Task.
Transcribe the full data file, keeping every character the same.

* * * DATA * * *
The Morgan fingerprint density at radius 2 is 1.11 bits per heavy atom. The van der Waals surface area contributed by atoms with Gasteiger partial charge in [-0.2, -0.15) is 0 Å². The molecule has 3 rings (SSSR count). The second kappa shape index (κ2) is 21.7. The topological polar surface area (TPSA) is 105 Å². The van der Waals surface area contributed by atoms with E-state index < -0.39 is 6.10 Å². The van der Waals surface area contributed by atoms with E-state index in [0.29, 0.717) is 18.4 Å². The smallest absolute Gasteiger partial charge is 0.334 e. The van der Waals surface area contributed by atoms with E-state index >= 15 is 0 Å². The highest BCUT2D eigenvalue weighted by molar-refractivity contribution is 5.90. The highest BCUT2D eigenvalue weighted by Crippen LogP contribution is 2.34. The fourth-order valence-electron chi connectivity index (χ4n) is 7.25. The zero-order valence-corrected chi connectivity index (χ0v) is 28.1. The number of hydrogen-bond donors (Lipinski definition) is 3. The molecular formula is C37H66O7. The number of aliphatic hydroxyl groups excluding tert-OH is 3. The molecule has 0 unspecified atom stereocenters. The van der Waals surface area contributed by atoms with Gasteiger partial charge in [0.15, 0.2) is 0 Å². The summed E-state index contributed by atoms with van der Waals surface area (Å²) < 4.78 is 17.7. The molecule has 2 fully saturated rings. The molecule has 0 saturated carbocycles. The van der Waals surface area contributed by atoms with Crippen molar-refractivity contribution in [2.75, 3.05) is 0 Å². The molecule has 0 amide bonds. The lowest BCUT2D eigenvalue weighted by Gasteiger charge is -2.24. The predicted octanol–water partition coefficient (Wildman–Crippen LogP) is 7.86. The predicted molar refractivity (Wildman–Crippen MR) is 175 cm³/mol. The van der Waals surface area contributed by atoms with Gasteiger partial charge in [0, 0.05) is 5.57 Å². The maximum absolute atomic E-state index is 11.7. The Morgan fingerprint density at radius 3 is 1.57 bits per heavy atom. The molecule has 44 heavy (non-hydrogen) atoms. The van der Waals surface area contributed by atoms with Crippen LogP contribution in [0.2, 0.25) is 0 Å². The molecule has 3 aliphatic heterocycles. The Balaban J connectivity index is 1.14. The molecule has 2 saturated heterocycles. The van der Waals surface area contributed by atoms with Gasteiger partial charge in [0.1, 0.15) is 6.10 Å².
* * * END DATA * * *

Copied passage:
The Morgan fingerprint density at radius 2 is 1.11 bits per heavy atom. The van der Waals surface area contributed by atoms with Gasteiger partial charge in [-0.2, -0.15) is 0 Å². The molecule has 3 rings (SSSR count). The second kappa shape index (κ2) is 21.7. The topological polar surface area (TPSA) is 105 Å². The van der Waals surface area contributed by atoms with E-state index < -0.39 is 6.10 Å². The van der Waals surface area contributed by atoms with E-state index in [0.29, 0.717) is 18.4 Å². The smallest absolute Gasteiger partial charge is 0.334 e. The van der Waals surface area contributed by atoms with E-state index >= 15 is 0 Å². The highest BCUT2D eigenvalue weighted by molar-refractivity contribution is 5.90. The highest BCUT2D eigenvalue weighted by Crippen LogP contribution is 2.34. The fourth-order valence-electron chi connectivity index (χ4n) is 7.25. The zero-order valence-corrected chi connectivity index (χ0v) is 28.1. The number of hydrogen-bond donors (Lipinski definition) is 3. The molecular formula is C37H66O7. The number of aliphatic hydroxyl groups excluding tert-OH is 3. The molecule has 0 unspecified atom stereocenters. The van der Waals surface area contributed by atoms with Gasteiger partial charge in [0.15, 0.2) is 0 Å². The summed E-state index contributed by atoms with van der Waals surface area (Å²) < 4.78 is 17.7. The molecule has 2 fully saturated rings. The molecule has 0 saturated carbocycles. The van der Waals surface area contributed by atoms with Crippen molar-refractivity contribution in [2.75, 3.05) is 0 Å². The molecule has 0 amide bonds. The lowest BCUT2D eigenvalue weighted by Gasteiger charge is -2.24. The predicted octanol–water partition coefficient (Wildman–Crippen LogP) is 7.86. The predicted molar refractivity (Wildman–Crippen MR) is 175 cm³/mol. The van der Waals surface area contributed by atoms with Gasteiger partial charge in [0, 0.05) is 5.57 Å². The maximum absolute atomic E-state index is 11.7. The Morgan fingerprint density at radius 3 is 1.57 bits per heavy atom. The molecule has 44 heavy (non-hydrogen) atoms. The van der Waals surface area contributed by atoms with Crippen LogP contribution in [0.2, 0.25) is 0 Å². The molecule has 3 aliphatic heterocycles. The Balaban J connectivity index is 1.14. The molecule has 2 saturated heterocycles. The van der Waals surface area contributed by atoms with Gasteiger partial charge in [0.1, 0.15) is 6.10 Å².